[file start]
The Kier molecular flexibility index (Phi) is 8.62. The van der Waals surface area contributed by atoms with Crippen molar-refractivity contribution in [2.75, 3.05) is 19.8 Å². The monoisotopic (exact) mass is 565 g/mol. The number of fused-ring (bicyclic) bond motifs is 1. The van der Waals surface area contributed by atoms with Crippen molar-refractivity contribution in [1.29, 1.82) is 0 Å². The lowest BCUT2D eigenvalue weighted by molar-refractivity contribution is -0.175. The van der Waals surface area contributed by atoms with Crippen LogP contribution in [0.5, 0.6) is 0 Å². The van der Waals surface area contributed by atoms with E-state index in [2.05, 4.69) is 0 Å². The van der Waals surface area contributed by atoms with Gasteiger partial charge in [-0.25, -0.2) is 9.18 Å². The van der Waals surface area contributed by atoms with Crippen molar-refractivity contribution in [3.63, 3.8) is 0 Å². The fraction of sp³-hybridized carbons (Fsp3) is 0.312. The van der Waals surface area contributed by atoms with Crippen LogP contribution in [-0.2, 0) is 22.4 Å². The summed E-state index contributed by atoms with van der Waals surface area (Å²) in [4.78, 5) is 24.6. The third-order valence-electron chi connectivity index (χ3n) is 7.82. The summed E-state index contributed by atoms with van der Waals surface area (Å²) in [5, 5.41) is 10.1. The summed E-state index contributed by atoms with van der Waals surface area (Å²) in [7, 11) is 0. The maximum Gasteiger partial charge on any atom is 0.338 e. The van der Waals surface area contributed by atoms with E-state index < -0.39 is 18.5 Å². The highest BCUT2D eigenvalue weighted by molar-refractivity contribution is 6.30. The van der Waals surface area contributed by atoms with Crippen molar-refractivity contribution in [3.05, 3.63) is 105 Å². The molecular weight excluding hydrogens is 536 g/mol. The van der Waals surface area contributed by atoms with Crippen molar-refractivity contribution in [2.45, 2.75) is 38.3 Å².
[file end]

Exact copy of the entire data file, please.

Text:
The Kier molecular flexibility index (Phi) is 8.62. The van der Waals surface area contributed by atoms with Crippen molar-refractivity contribution in [2.75, 3.05) is 19.8 Å². The monoisotopic (exact) mass is 565 g/mol. The number of fused-ring (bicyclic) bond motifs is 1. The van der Waals surface area contributed by atoms with Crippen molar-refractivity contribution in [1.29, 1.82) is 0 Å². The lowest BCUT2D eigenvalue weighted by molar-refractivity contribution is -0.175. The van der Waals surface area contributed by atoms with Crippen LogP contribution in [0.5, 0.6) is 0 Å². The van der Waals surface area contributed by atoms with E-state index in [2.05, 4.69) is 0 Å². The van der Waals surface area contributed by atoms with Gasteiger partial charge in [-0.25, -0.2) is 9.18 Å². The van der Waals surface area contributed by atoms with Crippen molar-refractivity contribution in [3.63, 3.8) is 0 Å². The fraction of sp³-hybridized carbons (Fsp3) is 0.312. The van der Waals surface area contributed by atoms with Crippen LogP contribution in [-0.2, 0) is 22.4 Å². The summed E-state index contributed by atoms with van der Waals surface area (Å²) in [4.78, 5) is 24.6. The third-order valence-electron chi connectivity index (χ3n) is 7.82. The summed E-state index contributed by atoms with van der Waals surface area (Å²) in [5, 5.41) is 10.1. The summed E-state index contributed by atoms with van der Waals surface area (Å²) in [7, 11) is 0. The maximum Gasteiger partial charge on any atom is 0.338 e. The van der Waals surface area contributed by atoms with E-state index < -0.39 is 18.5 Å². The highest BCUT2D eigenvalue weighted by molar-refractivity contribution is 6.30. The van der Waals surface area contributed by atoms with Crippen molar-refractivity contribution in [3.05, 3.63) is 105 Å². The molecular weight excluding hydrogens is 536 g/mol. The van der Waals surface area contributed by atoms with Crippen molar-refractivity contribution in [2.45, 2.75) is 38.3 Å².